And we can learn this important something about the Daleks and the Doctor via what is effectively a kind of mind-meld in a way that doesn't depend upon the on-screen realization of a microscopic environment, which costs too much to realize adequately.

I keep criticizing Moffat, but it's because I'm sort of fascinated by him. His failures aren't mundane. He's clearly talented. But it's almost as if he's too wedded to his neato ideas. Don't get me wrong, they're part of his genius. His genius is, I think, that he intuitively and in a very organic way conceives of something like this episode's examination of the Doctor's character via miniaturization into a Dalek as all of a piece, these tropes and these gimmicks are how the deeper stuff comes to him. Not the other way around. And that's pretty interesting -- it reveals, I think, some powerfully deep intuitive understanding of how narrative tropes work in genre. He's got a great natural facility with them.

But because of this, he has trouble letting go of neato ideas when he ought to, either because they've outlasted their utility or because they can't be realized in this production or for other practical reasons. I'm suddenly reminded of M. Night Shyamalan -- the gimmick, the idea of The Sixth Sense was utterly essential to its theme and what made the film successful. And it was successful not because of the gimmick, but what the gimmick enabled. Okay, but I think Shyamalan's inclined to think in this way, like Moffat, and I think he learned the worst possible lesson from the success of that film. To him, the idea or the gimmick is the thing, not a means to an end. He knows that a gimmick isn't just a gimmick, it can very powerfully make a narrative work in a deep sense. But he's too caught up in being mesmerized by that shiny bauble of the neato idea and his own cleverness of having conceived of it. This is my criticism of Moffat.
posted by Ivan Fyodorovich at 8:59 AM on September 2, 2014 [5 favorites]


I really disliked this episode. It had far, far, far too absurd of a premise (the shrink and inject plot? again? really?) for the level of seriousness. Also, to paraphrase an old joke: outside of a Dalek, the Doctor's worst enemy is himself. Inside of a Dalek, it is apparently very well lit.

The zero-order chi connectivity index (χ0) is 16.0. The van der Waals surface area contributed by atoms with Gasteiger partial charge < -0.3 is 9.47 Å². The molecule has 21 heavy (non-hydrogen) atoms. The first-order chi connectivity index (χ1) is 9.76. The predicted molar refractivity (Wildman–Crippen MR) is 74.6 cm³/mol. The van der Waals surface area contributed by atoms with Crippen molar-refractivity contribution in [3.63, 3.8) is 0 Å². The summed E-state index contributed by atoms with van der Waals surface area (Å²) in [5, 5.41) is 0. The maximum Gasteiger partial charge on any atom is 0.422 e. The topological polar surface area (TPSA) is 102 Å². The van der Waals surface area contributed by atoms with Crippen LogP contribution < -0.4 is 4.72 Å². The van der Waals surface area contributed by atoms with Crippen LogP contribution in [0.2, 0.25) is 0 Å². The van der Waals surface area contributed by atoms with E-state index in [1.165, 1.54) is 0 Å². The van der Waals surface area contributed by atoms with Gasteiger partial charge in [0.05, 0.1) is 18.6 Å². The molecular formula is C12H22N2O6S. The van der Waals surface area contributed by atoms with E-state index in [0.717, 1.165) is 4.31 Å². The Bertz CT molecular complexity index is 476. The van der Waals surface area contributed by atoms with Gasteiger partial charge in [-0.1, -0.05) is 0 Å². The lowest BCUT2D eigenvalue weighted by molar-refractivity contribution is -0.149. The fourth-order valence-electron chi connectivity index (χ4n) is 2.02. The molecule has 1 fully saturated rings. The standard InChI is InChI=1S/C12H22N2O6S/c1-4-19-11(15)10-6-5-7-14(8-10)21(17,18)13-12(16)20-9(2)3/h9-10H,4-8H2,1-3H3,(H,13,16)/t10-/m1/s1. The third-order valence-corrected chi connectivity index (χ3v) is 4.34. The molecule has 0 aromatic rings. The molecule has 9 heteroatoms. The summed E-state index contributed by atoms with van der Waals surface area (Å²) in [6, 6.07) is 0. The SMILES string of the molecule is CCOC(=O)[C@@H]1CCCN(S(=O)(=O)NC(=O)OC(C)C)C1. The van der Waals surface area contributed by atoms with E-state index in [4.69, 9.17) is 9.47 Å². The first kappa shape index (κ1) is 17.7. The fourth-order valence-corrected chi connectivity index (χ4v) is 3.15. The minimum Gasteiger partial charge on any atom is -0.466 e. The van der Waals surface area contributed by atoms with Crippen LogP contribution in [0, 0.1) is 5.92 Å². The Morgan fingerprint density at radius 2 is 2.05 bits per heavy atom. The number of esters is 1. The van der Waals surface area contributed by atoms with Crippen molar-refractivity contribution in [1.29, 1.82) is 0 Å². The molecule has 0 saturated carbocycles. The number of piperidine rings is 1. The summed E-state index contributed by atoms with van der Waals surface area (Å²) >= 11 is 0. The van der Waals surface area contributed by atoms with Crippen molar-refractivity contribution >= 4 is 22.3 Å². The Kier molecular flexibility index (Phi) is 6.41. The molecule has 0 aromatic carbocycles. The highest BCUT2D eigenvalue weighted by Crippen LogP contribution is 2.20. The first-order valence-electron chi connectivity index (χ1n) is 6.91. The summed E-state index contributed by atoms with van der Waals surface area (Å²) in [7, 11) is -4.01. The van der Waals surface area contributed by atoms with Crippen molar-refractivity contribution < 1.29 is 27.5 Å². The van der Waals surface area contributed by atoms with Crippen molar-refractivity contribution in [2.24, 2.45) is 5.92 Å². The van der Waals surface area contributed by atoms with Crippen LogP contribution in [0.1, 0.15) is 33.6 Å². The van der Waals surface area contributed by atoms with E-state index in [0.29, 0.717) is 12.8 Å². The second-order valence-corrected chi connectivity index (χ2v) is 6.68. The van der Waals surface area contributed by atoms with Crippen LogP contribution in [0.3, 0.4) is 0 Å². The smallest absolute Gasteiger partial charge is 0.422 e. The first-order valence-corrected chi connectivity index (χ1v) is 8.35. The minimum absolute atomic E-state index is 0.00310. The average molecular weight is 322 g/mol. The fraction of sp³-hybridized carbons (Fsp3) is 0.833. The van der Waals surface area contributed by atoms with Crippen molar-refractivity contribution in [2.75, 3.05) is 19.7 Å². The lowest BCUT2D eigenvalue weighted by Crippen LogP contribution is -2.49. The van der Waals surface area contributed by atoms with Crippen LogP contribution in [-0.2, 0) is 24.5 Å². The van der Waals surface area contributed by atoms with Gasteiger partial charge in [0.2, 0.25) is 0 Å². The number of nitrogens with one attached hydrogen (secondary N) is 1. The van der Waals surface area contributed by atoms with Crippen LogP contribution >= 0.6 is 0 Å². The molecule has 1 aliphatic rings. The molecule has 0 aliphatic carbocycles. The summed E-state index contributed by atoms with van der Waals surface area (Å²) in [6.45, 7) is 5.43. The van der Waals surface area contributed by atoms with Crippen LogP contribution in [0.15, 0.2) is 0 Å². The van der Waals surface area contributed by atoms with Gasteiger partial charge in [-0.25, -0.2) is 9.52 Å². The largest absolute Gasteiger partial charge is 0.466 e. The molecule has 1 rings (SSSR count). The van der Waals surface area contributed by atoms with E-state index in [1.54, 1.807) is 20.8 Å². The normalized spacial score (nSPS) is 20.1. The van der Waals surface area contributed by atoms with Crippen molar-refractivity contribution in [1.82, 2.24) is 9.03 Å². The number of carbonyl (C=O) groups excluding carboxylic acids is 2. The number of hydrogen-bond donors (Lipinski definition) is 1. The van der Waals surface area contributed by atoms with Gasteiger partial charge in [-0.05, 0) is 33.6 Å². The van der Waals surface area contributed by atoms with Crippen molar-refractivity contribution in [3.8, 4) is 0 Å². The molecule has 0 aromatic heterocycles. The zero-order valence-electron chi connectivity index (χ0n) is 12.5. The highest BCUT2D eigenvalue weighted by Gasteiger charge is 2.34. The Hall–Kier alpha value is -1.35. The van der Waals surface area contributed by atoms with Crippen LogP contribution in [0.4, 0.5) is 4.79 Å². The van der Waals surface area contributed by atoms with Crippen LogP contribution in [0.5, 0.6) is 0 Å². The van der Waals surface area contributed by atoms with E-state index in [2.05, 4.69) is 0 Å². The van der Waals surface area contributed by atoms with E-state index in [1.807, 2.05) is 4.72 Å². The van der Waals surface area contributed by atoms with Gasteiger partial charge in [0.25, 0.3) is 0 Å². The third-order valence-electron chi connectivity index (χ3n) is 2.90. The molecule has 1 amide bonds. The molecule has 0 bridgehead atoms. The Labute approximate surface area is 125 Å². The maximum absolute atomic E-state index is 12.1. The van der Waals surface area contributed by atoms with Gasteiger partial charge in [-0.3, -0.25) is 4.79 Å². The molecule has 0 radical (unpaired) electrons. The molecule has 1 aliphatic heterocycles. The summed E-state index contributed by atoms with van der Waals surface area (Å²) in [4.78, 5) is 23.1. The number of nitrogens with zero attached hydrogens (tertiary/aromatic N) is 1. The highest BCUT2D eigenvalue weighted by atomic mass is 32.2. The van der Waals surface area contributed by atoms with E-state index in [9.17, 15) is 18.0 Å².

posted by The Great Big Mulp at 9:00 AM on September 2, 2014 [7 favorites]


Hey, some of us find the charm of Doctor Who lies in its premises being too absurd for the level of seriousness!

This episode in particular pushed the limit in terms of ridiculous situations that, given half a thought, made no sense (dot-sized reset buttons located inside the duct work of the memory banks, lethal amounts of radiation leaking out a half-inch long hairline crack that was somehow not detectable outside of Rusty even though Daleks have plenty of vents, Uncle Morgan's double 180 on trusting the Doctor, etc.) but I still found it entertaining.
posted by plastic_animals at 10:34 AM on September 2, 2014 [2 favorites]


I have a plan to recut the first two episodes just to SNIP the sexist throw away lines. They aren't necessary to the plot, and I doubt they'd be missed. In the re-watch of these, I'd prefer not to have to cringe. I know the Doctor changes from one re-gen to the next, but there are essential things about him that just do not change. This needless sexism and negging just feels so terribly out of character for him.
posted by stoneweaver at 10:44 AM on September 2, 2014 [1 favorite]


Carnival of Monsters is another classic Who serial where the Doctor gets shrunk. Peter Capaldi greenscreened in front of a Dalek's huge eye was a great (cheesy) visual that reminded me a lot of Carnival of Monsters.